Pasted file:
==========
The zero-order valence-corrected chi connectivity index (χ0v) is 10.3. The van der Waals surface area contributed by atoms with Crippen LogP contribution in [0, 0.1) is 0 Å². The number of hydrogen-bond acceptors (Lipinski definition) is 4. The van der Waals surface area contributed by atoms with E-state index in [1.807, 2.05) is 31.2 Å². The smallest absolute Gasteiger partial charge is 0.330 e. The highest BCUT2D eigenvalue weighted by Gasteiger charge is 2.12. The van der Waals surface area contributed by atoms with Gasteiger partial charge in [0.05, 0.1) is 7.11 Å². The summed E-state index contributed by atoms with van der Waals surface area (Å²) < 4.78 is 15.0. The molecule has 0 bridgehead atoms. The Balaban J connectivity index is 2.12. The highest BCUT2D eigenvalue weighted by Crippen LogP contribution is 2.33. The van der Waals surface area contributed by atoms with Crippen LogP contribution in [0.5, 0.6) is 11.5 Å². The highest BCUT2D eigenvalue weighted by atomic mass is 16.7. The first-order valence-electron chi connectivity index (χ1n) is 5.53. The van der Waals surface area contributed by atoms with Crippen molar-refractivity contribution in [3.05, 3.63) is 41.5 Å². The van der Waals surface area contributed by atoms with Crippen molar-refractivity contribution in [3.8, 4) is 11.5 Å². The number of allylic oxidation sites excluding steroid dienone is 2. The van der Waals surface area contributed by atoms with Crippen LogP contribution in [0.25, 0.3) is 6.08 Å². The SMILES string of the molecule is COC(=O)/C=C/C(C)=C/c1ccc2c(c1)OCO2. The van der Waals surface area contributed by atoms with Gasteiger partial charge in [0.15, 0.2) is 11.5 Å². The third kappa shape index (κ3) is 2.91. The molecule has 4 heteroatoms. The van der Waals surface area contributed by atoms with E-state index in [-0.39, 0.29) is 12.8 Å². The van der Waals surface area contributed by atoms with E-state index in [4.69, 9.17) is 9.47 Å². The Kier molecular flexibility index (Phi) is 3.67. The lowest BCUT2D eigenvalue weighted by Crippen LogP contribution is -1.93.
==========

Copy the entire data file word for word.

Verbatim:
The zero-order valence-corrected chi connectivity index (χ0v) is 10.3. The van der Waals surface area contributed by atoms with Crippen LogP contribution in [0, 0.1) is 0 Å². The number of hydrogen-bond acceptors (Lipinski definition) is 4. The van der Waals surface area contributed by atoms with E-state index in [1.807, 2.05) is 31.2 Å². The smallest absolute Gasteiger partial charge is 0.330 e. The highest BCUT2D eigenvalue weighted by Gasteiger charge is 2.12. The van der Waals surface area contributed by atoms with Gasteiger partial charge in [0.05, 0.1) is 7.11 Å². The summed E-state index contributed by atoms with van der Waals surface area (Å²) < 4.78 is 15.0. The molecule has 0 bridgehead atoms. The Balaban J connectivity index is 2.12. The highest BCUT2D eigenvalue weighted by Crippen LogP contribution is 2.33. The van der Waals surface area contributed by atoms with Crippen LogP contribution in [0.5, 0.6) is 11.5 Å². The highest BCUT2D eigenvalue weighted by atomic mass is 16.7. The first-order valence-electron chi connectivity index (χ1n) is 5.53. The van der Waals surface area contributed by atoms with Crippen molar-refractivity contribution in [3.05, 3.63) is 41.5 Å². The van der Waals surface area contributed by atoms with Crippen molar-refractivity contribution in [3.8, 4) is 11.5 Å². The number of allylic oxidation sites excluding steroid dienone is 2. The van der Waals surface area contributed by atoms with Crippen LogP contribution in [0.25, 0.3) is 6.08 Å². The SMILES string of the molecule is COC(=O)/C=C/C(C)=C/c1ccc2c(c1)OCO2. The van der Waals surface area contributed by atoms with Gasteiger partial charge in [0.15, 0.2) is 11.5 Å². The third kappa shape index (κ3) is 2.91. The molecule has 4 heteroatoms. The van der Waals surface area contributed by atoms with E-state index in [-0.39, 0.29) is 12.8 Å². The van der Waals surface area contributed by atoms with E-state index in [4.69, 9.17) is 9.47 Å². The Kier molecular flexibility index (Phi) is 3.67. The lowest BCUT2D eigenvalue weighted by Crippen LogP contribution is -1.93.